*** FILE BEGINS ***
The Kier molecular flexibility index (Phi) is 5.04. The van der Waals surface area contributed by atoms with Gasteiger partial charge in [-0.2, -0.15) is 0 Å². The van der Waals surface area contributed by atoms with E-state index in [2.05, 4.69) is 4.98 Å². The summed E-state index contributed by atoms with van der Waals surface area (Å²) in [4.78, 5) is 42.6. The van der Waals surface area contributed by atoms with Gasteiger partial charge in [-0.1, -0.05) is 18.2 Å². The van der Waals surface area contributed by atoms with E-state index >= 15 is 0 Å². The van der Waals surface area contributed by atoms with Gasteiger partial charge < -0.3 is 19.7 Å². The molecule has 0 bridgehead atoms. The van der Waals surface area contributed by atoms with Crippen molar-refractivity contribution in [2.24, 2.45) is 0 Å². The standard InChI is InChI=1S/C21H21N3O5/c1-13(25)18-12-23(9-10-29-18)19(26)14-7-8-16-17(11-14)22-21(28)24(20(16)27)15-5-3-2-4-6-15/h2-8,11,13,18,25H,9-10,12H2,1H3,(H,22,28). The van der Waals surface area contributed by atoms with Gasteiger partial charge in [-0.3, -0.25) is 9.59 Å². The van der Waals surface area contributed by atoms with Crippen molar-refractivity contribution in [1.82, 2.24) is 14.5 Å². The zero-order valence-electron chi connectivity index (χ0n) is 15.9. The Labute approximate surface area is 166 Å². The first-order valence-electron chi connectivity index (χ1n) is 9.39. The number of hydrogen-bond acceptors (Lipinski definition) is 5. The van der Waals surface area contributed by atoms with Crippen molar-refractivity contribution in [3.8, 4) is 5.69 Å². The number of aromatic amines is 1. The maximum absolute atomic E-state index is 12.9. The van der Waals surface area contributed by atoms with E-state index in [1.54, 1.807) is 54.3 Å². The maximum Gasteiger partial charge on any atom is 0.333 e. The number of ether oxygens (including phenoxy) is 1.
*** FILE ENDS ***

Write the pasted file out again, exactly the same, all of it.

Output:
The Kier molecular flexibility index (Phi) is 5.04. The van der Waals surface area contributed by atoms with Gasteiger partial charge in [-0.2, -0.15) is 0 Å². The van der Waals surface area contributed by atoms with E-state index in [2.05, 4.69) is 4.98 Å². The summed E-state index contributed by atoms with van der Waals surface area (Å²) in [4.78, 5) is 42.6. The van der Waals surface area contributed by atoms with Gasteiger partial charge in [-0.1, -0.05) is 18.2 Å². The van der Waals surface area contributed by atoms with E-state index >= 15 is 0 Å². The van der Waals surface area contributed by atoms with Gasteiger partial charge < -0.3 is 19.7 Å². The molecule has 0 bridgehead atoms. The van der Waals surface area contributed by atoms with Crippen molar-refractivity contribution in [2.24, 2.45) is 0 Å². The standard InChI is InChI=1S/C21H21N3O5/c1-13(25)18-12-23(9-10-29-18)19(26)14-7-8-16-17(11-14)22-21(28)24(20(16)27)15-5-3-2-4-6-15/h2-8,11,13,18,25H,9-10,12H2,1H3,(H,22,28). The van der Waals surface area contributed by atoms with Gasteiger partial charge in [-0.3, -0.25) is 9.59 Å². The van der Waals surface area contributed by atoms with Crippen molar-refractivity contribution in [1.82, 2.24) is 14.5 Å². The zero-order valence-electron chi connectivity index (χ0n) is 15.9. The Labute approximate surface area is 166 Å². The first-order valence-electron chi connectivity index (χ1n) is 9.39. The number of hydrogen-bond acceptors (Lipinski definition) is 5. The van der Waals surface area contributed by atoms with Crippen molar-refractivity contribution in [3.8, 4) is 5.69 Å². The number of aromatic amines is 1. The maximum absolute atomic E-state index is 12.9. The van der Waals surface area contributed by atoms with E-state index in [1.54, 1.807) is 54.3 Å². The maximum Gasteiger partial charge on any atom is 0.333 e. The number of ether oxygens (including phenoxy) is 1.